Mobile App Search is So Bad AltaVista Could Have Done It. Chomp Is Biting Off the Problem
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turning the messaging service into a targeted-advertising play. BusinessWeek soon named him one of its “top 25 entrepreneurs under 25.” But the messaging service proved difficult to monetize and expensive to run, and Keighran ended up selling his Bluepulse shares and leaving the company in 2007.
He spent the next couple of years as an angel investor and startup advisor, working particularly closely with Aardvark, the real-time question-answering service later acquired by Google. But he never stopped thinking about app search. “After spending time advising and being involved in other people’s visions, I personally was getting really itchy to try and do another company and build something myself,” Keighran says. “One of the things I was really excited about was seeing the shift here in America from consuming services on a Web page to consuming services through an app. That is, to me, as big a shift as going from reading newspapers to reading on a Web browser.”
Keighran located a co-founder in Cathy Edwards, a fellow Australian and machine-learning and natural-language-processing expert who, coincidentally, had once advised Australian wireless giant Telstra that it should buy Bluepulse. Together, Keighran and Edwards decided they would tackle the app search problem head-on. “We believed that if people were changing how they consume things, there was an opportunity to change how they discover things,” says Keighran.
Keighran and Edwards assembled a group of experienced engineers from search companies like Google, Powerset, and Cuil, raised $2.6 million in funding from Blue Run Ventures, ex-Googler Aydin Senkut, and the ubiquitous Ron Conway, and moved into Aardvark’s old headquarters on 10th Street in the South of Market neighborhood. They released the first version of the Chomp app in 2010.
Finding an app on Chomp is a completely different experience from browsing or searching the established app stores, and the difference starts under the hood. Keighran and Edwards wanted their app search service to emulate Google’s search algorithms, which use hundreds of signals about a Web page—e.g., what other pages link to it, the text of the links, and metadata such as title tags—to determine how the page should rank on search result pages. The problem is that apps aren’t like Web pages. There’s no metadata to go on. When a search engine looks at an app’s page in an app store, all it can really see is the app’s name, its category (games, health, productivity, etc.), and the description penned by its developers.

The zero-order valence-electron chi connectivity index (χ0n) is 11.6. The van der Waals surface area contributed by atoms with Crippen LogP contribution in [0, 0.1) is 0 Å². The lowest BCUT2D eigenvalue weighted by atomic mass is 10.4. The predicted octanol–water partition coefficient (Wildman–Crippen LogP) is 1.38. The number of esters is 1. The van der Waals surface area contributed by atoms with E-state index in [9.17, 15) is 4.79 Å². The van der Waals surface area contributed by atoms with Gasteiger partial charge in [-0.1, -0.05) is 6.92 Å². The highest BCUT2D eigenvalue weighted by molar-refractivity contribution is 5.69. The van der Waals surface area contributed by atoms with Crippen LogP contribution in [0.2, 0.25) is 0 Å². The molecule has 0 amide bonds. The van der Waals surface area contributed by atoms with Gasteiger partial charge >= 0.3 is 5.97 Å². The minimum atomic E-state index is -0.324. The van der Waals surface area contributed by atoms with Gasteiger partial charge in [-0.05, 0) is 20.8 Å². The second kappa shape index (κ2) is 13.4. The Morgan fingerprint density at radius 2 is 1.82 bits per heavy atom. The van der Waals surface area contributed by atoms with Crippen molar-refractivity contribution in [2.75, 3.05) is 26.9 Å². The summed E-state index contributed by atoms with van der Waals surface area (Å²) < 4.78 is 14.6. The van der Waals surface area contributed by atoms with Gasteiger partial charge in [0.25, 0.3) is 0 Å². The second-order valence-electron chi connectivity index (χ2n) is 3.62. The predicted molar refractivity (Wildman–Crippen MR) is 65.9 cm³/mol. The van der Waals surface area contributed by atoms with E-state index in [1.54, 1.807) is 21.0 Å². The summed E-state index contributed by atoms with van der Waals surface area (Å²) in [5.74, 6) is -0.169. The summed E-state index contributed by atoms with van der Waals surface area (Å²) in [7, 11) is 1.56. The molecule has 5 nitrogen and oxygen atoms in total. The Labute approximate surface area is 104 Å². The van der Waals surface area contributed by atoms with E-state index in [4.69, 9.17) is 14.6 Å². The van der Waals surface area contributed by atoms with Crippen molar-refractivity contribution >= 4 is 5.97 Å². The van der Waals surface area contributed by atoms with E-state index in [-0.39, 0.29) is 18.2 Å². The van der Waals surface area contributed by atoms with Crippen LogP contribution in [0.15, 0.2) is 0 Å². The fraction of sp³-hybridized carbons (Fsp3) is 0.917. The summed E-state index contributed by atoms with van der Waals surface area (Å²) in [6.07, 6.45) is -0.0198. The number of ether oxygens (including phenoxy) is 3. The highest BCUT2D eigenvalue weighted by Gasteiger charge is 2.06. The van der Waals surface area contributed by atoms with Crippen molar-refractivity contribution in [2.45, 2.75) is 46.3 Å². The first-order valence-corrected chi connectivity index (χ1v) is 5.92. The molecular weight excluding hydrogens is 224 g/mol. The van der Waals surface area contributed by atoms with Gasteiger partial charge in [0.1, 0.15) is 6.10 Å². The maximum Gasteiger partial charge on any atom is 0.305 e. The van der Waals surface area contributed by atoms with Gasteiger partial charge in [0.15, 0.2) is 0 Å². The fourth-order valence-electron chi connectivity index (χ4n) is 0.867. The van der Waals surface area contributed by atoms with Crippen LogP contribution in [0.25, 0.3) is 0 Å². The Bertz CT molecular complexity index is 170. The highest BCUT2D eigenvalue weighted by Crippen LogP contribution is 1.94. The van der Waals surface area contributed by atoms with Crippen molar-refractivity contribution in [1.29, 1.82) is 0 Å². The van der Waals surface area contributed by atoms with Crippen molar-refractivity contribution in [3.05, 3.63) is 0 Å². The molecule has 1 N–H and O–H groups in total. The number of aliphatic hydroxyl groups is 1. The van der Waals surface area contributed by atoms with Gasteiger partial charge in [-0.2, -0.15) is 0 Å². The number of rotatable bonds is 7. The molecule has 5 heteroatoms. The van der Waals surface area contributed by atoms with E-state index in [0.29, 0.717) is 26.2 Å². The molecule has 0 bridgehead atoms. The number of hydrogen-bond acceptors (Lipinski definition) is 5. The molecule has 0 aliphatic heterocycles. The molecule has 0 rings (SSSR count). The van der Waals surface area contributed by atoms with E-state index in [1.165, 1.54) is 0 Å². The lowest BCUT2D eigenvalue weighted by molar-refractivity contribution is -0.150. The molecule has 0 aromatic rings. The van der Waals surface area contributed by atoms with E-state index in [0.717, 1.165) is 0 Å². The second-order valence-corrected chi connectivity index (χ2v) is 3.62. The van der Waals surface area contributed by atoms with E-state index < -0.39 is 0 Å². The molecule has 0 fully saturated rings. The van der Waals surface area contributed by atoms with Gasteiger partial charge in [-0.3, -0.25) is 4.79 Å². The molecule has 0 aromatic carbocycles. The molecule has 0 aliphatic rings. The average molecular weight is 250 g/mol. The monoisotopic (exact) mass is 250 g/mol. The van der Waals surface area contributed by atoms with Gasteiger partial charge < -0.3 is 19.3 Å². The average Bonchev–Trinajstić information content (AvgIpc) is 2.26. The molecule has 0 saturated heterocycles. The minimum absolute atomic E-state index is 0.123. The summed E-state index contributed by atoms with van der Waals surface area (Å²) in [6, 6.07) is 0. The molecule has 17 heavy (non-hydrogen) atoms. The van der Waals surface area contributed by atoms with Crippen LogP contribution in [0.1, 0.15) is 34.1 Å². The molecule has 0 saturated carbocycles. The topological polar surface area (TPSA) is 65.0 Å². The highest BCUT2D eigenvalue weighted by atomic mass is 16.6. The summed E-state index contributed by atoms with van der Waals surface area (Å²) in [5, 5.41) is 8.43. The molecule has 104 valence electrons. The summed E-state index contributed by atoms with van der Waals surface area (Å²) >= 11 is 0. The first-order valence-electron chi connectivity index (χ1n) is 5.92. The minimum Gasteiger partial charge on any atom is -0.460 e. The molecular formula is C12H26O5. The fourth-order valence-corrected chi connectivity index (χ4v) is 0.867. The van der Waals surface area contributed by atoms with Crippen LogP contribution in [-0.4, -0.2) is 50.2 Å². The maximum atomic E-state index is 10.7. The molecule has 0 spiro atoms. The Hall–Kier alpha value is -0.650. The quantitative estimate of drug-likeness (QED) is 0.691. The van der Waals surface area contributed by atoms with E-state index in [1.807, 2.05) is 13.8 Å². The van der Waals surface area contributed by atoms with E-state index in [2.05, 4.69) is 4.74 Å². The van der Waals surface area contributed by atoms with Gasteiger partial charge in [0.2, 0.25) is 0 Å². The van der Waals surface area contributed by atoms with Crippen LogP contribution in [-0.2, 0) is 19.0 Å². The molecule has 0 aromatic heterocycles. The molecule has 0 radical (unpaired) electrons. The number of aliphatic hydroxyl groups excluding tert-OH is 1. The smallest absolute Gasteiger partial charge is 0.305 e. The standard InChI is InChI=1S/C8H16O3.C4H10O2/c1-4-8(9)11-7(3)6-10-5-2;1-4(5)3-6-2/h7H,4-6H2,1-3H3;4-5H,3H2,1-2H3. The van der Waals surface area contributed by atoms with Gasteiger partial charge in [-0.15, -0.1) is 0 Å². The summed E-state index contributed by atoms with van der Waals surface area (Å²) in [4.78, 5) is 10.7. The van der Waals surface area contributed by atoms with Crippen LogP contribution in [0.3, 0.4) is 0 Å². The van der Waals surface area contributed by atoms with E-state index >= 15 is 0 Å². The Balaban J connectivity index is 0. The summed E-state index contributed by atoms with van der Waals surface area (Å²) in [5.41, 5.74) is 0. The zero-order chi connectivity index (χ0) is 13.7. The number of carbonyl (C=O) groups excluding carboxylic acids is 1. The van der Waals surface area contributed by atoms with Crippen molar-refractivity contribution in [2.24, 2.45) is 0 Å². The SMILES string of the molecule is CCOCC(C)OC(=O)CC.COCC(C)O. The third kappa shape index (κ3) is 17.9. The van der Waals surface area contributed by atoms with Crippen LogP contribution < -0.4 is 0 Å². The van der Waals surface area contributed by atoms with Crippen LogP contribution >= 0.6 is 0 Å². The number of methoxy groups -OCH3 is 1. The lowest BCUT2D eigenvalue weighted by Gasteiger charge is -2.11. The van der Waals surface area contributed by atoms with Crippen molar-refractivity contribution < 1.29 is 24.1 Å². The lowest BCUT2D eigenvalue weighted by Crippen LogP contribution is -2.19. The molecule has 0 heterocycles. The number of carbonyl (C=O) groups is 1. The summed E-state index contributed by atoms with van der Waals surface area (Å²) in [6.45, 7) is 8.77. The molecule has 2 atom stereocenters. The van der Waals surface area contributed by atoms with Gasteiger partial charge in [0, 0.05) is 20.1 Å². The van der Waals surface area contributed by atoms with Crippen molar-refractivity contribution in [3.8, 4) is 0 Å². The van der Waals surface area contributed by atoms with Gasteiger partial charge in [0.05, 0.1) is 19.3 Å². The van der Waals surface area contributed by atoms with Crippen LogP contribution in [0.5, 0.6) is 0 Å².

Chomp tries to go deeper by ingesting all of that information—plus all of the reviews left by users, plus blog posts, tweets, and other external data—and using natural-language processing and other techniques to distill it all down to a few keywords that describe the app’s core functions and topics (Chomp’s engineers actually call them “appwords”). “We produce a whole new set of data that describes what an app does, and we use that data for search,” Keighran explains. The bottom line: if you search Chomp for “restaurant guide,” the top three results are—just as you’d expect—Urbanspoon, Yelp, and Zagat.
The other big difference between Chomp and the existing app stores is that Chomp actually feels like a store. (Which the iTunes App Store and the Android Market really don’t, when you think about it. Their search result pages just show screen after screen of little square app icons.) In Chomp, each app in a list of results appears inside its own sideways-scrolling page or “card.” The card shows the name of the app, the price, the percentage of positive reviews, and … Next Page »
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